Which is to say the food processor isn't an optional shortcut for this dough but a vital tool. For this recipe, I used both the 14-cup Cuisinart at our test kitchen and my 16-cup Breville Sous Chef without incident, but for smaller machines, it will be necessary to process the dough in stages (see our food processor equipment review for more info on our recommended models).
Step 3: Divide and Conquer
Whole wheat dough typically requires more hydration than white bread due to the wheat bran's absorbency. But when I gave the dough all the water it needed up-front with the autolyse, it was too sticky and wet for my food processor.
I was able to sidestep the problem by reserving a small portion of water to incorporate after developing the gluten. Adding the water in two stages allowed for ample hydration during the autolyse, producing a dough with enough structure for the food processor to handle, while creating a soft and elastic dough that bakes up chewy, moist, and light.
Along with this second addition of water, I also add a splash of oil. This likewise keeps the dough from turning sticky early on, but its inclusion improves the flavor, texture, and shelf life of the finished loaf. Clear, neutral oils like safflower work well, or you can add another layer of nutty flavor with options like toasted pumpkin seed oil or toasted pecan oil.
After adding the water and oil, the dough is processed until smooth and then transferred to a lightly greased bowl for the first rise. At this stage, it should feel sticky, wet, and elastic, very unlike a typical whole wheat dough.
As with any bread, timing the first rise will depend on the dough and environment, as "room temperature" can range from well below 65°F (18°C) to above 85°F (29°C), depending on the season. But in an approximately 70°F (21°C) environment, expect things to take about two hours. Or, if desired, the dough can be refrigerated to substantially slow things down.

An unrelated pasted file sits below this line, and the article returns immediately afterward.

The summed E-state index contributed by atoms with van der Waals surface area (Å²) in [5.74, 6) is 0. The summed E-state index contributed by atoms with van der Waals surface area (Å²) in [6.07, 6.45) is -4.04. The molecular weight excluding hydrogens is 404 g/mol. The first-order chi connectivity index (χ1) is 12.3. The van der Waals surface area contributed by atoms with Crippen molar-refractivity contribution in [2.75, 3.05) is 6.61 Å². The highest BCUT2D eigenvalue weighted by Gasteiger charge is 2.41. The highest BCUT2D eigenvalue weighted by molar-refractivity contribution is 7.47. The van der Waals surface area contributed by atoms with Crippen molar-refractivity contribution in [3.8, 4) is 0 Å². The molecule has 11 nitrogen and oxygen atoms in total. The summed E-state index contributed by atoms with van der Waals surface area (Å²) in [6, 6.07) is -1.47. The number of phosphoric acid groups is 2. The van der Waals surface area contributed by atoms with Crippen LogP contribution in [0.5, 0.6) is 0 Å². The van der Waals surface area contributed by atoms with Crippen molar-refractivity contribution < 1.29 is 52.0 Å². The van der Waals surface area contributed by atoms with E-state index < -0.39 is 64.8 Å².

However the timing works out, when the dough has roughly doubled in volume, turn it out onto a clean surface that's been lightly dusted with whole wheat flour.
I form the loaf by folding the dough in thirds, using the heel of my hand to seal the dough against itself to form a tight roll. From there, I transfer it to a well-greased one-pound loaf pan (this tapered style will measure nine-by-five inches at the top and eight-by-four inches at the bottom).
I loosely cover the dough with plastic and proof until it's well risen and light but resilient, able to slowly spring back from a gentle poke. If the dough feels dense and firm and resists taking an impression when poked with a finger, I let it continue to rise.
As with the first rise, this process will move faster or slower depending on environmental conditions, but expect about 75 minutes at 70°F. Keep a close eye on the dough at this stage, checking it frequently to avoid overproofing (letting it puff up so much that it starts to lose structure).
After the second rise, bake the loaf until it's well risen and golden brown, giving up a hollow sound when thumped. This should take about 45 minutes at 350°F (177°C) or until the loaf reaches an internal temperature just over 200°F (93°C).
Immediately de-pan the loaf, and let it cool completely on a wire rack. While warm, the loaf will be fragile and easily compressed, with a gummy texture.
Once cool, however, it will be sturdy and light, chewy and soft, crisp around the edges and moist in middle. Because it's so well structured, it can be thinly sliced for sandwiches so long as you have a thin, serrated knife with sharp teeth (a thick, dull blade will only smoosh the loaf).
Thanks to an autolyse, a food processor, and a two-pronged approach for adding the water and oil, this 100% whole wheat bread bakes up chewy, moist, and light, with a soft crumb and marvelous staying power (it'll keep for a week at room temperature in a paper bag or bread box).
It may not be the fastest recipe around, but it's one that can still be knocked out in less than eight hours, with very little hands-on attention—the perfect loaf for puttering around the kitchen on a lazy Sunday.